Without mentioning the elephant in the room — the fact that the Constitution requires a declaration of war from Congress for the administration to fight wars — Panetta attempted to justify his lawless actions. Among the “threats” he cited as justification: potential Syrian military strikes aimed at Turkey, which analysts say would be highly unlikely assuming Assad has common sense, and ongoing fighting between the regime in Damascus and the Western-backed Islamist rebels seeking to overthrow it.
"We can't spend a lot of time worrying about whether that pisses off Syria," Panetta declared, seemingly attempting to sound tough after he signed the deployment “order” en route to Turkey from Afghanistan, where the unconstitutional U.S. government occupation is now expected to last far beyond the 2014 withdrawal deadline repeatedly promised by the Obama administration. Apparently, however, Panetta spent more time thinking about whether the lawless action would anger the Syrian regime than he did considering whether or not the deployment was lawful or constitutional. Of course, it is not.
Panetta, who has a dubious history of far-left sympathies highlighted by The New American, also sparked national criticism when he declared before Congress that “international" so-called "authorities" would decide when to deploy American troops. U.S. lawmakers, the defense chief said, might be informed of the decision afterwards. More than a few critics equated the statements with treason, pointing to the Constitution, which grants all powers over the initiation of war to Congress.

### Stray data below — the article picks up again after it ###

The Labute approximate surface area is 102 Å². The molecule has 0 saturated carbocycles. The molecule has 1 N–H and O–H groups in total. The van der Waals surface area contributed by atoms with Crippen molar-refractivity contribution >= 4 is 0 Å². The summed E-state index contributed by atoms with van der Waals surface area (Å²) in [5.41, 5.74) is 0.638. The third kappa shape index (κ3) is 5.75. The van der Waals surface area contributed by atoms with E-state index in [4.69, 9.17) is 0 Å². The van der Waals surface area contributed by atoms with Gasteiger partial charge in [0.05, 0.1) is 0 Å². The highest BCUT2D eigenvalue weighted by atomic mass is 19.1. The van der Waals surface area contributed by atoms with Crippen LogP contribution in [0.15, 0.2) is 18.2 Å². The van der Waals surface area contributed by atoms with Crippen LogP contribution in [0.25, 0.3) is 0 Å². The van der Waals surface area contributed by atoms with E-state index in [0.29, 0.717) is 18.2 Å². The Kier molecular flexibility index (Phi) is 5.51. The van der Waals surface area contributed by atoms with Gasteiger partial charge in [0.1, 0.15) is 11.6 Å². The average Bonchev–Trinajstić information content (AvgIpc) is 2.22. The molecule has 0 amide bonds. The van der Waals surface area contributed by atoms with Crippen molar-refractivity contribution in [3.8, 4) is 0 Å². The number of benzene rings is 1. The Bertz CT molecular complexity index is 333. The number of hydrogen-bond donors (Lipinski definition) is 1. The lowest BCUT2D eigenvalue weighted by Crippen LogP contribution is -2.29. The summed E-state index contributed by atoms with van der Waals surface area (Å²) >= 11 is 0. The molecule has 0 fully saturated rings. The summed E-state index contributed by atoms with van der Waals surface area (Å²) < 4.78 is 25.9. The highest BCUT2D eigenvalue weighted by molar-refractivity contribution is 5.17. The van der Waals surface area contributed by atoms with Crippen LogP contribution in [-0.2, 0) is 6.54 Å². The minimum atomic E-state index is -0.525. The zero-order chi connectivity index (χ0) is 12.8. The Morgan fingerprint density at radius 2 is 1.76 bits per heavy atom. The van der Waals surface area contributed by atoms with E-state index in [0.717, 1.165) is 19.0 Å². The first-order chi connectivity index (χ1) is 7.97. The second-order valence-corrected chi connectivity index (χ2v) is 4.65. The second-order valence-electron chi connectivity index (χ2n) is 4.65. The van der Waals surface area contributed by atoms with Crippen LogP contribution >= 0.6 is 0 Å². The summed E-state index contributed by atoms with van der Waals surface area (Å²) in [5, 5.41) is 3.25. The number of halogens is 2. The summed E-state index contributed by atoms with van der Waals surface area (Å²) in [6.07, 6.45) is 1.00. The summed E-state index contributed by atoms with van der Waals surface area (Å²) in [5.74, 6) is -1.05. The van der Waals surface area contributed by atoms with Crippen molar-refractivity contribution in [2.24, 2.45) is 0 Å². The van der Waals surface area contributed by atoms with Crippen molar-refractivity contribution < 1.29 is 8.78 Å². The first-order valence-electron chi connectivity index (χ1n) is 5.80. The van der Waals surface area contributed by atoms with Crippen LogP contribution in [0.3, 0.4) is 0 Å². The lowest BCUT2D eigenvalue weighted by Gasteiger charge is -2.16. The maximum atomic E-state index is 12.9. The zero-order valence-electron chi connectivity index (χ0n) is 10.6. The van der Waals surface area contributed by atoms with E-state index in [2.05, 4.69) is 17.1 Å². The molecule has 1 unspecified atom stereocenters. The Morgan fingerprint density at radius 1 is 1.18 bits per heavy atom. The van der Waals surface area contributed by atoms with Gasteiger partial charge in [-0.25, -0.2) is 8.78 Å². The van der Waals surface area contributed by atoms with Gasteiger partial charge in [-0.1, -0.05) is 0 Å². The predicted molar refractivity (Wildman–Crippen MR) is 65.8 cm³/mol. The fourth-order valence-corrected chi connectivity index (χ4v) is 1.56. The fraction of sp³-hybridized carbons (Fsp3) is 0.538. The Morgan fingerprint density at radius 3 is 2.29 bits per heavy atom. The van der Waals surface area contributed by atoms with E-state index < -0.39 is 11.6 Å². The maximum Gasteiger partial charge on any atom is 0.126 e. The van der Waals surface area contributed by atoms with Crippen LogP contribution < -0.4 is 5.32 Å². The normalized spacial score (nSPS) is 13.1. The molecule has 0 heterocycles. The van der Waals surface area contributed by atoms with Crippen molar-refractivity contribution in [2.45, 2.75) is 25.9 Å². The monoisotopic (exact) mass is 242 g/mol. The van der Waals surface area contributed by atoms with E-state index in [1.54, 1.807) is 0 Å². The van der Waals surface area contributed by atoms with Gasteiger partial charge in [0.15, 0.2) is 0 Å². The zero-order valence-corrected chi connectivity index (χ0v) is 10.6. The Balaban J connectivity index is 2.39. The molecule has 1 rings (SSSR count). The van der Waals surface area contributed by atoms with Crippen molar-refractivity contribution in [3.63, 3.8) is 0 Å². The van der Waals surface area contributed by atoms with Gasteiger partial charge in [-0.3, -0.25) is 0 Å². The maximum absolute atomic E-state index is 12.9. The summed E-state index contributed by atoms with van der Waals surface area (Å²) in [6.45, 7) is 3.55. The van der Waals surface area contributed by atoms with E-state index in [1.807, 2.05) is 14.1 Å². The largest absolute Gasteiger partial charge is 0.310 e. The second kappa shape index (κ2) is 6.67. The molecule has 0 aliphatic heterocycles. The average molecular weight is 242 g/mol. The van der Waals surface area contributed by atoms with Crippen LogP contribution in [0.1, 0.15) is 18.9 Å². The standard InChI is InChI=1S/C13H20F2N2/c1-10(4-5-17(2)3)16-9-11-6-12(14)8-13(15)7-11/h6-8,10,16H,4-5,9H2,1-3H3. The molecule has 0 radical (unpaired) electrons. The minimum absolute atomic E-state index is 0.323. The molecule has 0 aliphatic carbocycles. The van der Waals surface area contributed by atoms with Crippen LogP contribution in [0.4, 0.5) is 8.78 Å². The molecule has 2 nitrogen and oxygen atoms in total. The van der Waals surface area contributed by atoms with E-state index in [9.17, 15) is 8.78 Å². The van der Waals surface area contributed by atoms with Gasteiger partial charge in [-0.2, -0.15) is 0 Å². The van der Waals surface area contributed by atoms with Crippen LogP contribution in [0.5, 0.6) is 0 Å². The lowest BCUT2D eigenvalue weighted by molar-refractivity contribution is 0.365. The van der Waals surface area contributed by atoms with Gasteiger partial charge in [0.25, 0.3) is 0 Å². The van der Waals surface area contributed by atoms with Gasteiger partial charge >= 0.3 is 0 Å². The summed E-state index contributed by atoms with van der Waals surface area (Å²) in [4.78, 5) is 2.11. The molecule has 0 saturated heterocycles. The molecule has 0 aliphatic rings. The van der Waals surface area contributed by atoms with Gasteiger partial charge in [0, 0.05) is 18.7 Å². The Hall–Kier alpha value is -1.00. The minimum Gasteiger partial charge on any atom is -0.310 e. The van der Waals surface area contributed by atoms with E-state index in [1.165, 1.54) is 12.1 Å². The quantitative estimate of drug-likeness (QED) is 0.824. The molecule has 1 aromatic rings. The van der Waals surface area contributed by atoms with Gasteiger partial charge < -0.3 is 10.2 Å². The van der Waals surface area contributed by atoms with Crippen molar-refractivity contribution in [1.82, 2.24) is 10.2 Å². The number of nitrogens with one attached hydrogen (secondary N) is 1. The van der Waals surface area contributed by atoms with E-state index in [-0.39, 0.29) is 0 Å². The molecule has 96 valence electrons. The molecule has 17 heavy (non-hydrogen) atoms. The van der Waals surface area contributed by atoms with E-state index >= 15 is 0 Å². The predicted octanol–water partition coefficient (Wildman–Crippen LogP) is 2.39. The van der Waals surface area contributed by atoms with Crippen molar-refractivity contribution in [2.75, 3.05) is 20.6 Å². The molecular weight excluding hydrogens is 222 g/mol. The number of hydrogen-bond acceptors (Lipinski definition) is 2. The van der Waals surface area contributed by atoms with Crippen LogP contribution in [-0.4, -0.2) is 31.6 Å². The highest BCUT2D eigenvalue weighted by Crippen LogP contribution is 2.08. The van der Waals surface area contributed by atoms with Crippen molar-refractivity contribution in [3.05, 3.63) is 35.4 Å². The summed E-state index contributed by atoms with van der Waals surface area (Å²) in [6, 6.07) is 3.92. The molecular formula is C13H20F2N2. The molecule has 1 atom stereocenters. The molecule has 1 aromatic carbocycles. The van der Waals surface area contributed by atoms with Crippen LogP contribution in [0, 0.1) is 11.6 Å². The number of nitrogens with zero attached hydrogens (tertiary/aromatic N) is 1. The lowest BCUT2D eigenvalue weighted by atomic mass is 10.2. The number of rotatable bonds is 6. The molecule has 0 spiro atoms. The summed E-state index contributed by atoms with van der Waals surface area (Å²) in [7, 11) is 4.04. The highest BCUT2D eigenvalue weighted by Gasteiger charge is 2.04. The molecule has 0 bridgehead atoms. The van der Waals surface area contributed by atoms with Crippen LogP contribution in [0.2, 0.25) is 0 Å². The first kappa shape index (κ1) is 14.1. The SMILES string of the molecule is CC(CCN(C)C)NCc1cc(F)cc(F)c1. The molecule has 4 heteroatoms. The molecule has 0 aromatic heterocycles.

Again without asking Congress, the Obama administration also announced publicly in October that it was deploying U.S. troops in Jordan along Syria’s southern border, sparking fears among analysts and lawmakers that the president was plotting to spark another all-out war in the region. With American troops now openly stationed along Syria’s northern and southern borders, however, one tiny incident — real or staged — could spark a full-blown American invasion. Chemical weapons, which the U.S. government is now training “rebels” to “secure,” may well provide the official excuse.